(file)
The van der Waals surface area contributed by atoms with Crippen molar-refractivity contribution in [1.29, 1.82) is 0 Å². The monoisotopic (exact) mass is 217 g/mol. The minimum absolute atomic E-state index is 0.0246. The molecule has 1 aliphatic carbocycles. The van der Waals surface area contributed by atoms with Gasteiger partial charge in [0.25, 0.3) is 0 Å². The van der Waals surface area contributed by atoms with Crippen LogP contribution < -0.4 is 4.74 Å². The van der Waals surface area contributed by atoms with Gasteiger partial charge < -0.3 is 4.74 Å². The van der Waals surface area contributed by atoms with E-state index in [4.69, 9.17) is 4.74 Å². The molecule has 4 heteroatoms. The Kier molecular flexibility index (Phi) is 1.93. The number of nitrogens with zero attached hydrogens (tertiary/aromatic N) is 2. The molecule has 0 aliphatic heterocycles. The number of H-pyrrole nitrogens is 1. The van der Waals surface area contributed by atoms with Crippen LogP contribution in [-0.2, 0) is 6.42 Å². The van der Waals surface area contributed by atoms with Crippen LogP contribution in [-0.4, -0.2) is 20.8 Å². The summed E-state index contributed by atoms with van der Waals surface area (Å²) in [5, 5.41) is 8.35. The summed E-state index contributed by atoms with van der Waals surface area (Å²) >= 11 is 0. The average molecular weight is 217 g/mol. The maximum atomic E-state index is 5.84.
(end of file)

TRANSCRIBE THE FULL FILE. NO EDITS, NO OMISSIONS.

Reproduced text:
The van der Waals surface area contributed by atoms with Crippen molar-refractivity contribution in [1.29, 1.82) is 0 Å². The monoisotopic (exact) mass is 217 g/mol. The minimum absolute atomic E-state index is 0.0246. The molecule has 1 aliphatic carbocycles. The van der Waals surface area contributed by atoms with Gasteiger partial charge in [0.25, 0.3) is 0 Å². The van der Waals surface area contributed by atoms with Crippen LogP contribution < -0.4 is 4.74 Å². The van der Waals surface area contributed by atoms with Gasteiger partial charge < -0.3 is 4.74 Å². The van der Waals surface area contributed by atoms with E-state index in [4.69, 9.17) is 4.74 Å². The molecule has 4 heteroatoms. The Kier molecular flexibility index (Phi) is 1.93. The number of nitrogens with zero attached hydrogens (tertiary/aromatic N) is 2. The molecule has 0 aliphatic heterocycles. The number of H-pyrrole nitrogens is 1. The van der Waals surface area contributed by atoms with Crippen LogP contribution in [-0.2, 0) is 6.42 Å². The van der Waals surface area contributed by atoms with Crippen LogP contribution in [-0.4, -0.2) is 20.8 Å². The summed E-state index contributed by atoms with van der Waals surface area (Å²) in [5, 5.41) is 8.35. The summed E-state index contributed by atoms with van der Waals surface area (Å²) >= 11 is 0. The average molecular weight is 217 g/mol. The maximum atomic E-state index is 5.84.